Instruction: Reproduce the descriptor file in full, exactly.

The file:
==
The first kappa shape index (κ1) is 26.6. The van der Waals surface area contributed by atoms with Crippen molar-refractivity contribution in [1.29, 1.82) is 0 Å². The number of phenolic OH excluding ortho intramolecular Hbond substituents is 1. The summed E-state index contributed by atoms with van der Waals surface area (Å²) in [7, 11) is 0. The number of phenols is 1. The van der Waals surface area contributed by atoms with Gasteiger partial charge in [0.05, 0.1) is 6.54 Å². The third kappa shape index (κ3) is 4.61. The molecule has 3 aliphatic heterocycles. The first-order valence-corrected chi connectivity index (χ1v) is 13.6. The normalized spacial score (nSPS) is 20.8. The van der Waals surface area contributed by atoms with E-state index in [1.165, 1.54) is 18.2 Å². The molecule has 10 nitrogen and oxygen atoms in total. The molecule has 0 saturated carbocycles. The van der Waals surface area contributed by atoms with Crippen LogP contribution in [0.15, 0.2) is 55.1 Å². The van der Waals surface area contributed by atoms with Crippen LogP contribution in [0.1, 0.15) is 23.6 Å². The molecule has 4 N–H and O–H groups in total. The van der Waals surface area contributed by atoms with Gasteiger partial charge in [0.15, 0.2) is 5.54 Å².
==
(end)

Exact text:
The first kappa shape index (κ1) is 26.6. The van der Waals surface area contributed by atoms with Crippen molar-refractivity contribution in [1.29, 1.82) is 0 Å². The number of phenolic OH excluding ortho intramolecular Hbond substituents is 1. The summed E-state index contributed by atoms with van der Waals surface area (Å²) in [7, 11) is 0. The number of phenols is 1. The van der Waals surface area contributed by atoms with Gasteiger partial charge in [0.05, 0.1) is 6.54 Å². The third kappa shape index (κ3) is 4.61. The molecule has 3 aliphatic heterocycles. The first-order valence-corrected chi connectivity index (χ1v) is 13.6. The normalized spacial score (nSPS) is 20.8. The van der Waals surface area contributed by atoms with E-state index in [1.165, 1.54) is 18.2 Å². The molecule has 10 nitrogen and oxygen atoms in total. The molecule has 0 saturated carbocycles. The van der Waals surface area contributed by atoms with Crippen LogP contribution in [0.15, 0.2) is 55.1 Å². The van der Waals surface area contributed by atoms with Crippen LogP contribution in [0.1, 0.15) is 23.6 Å². The molecule has 4 N–H and O–H groups in total. The van der Waals surface area contributed by atoms with Gasteiger partial charge in [0.15, 0.2) is 5.54 Å².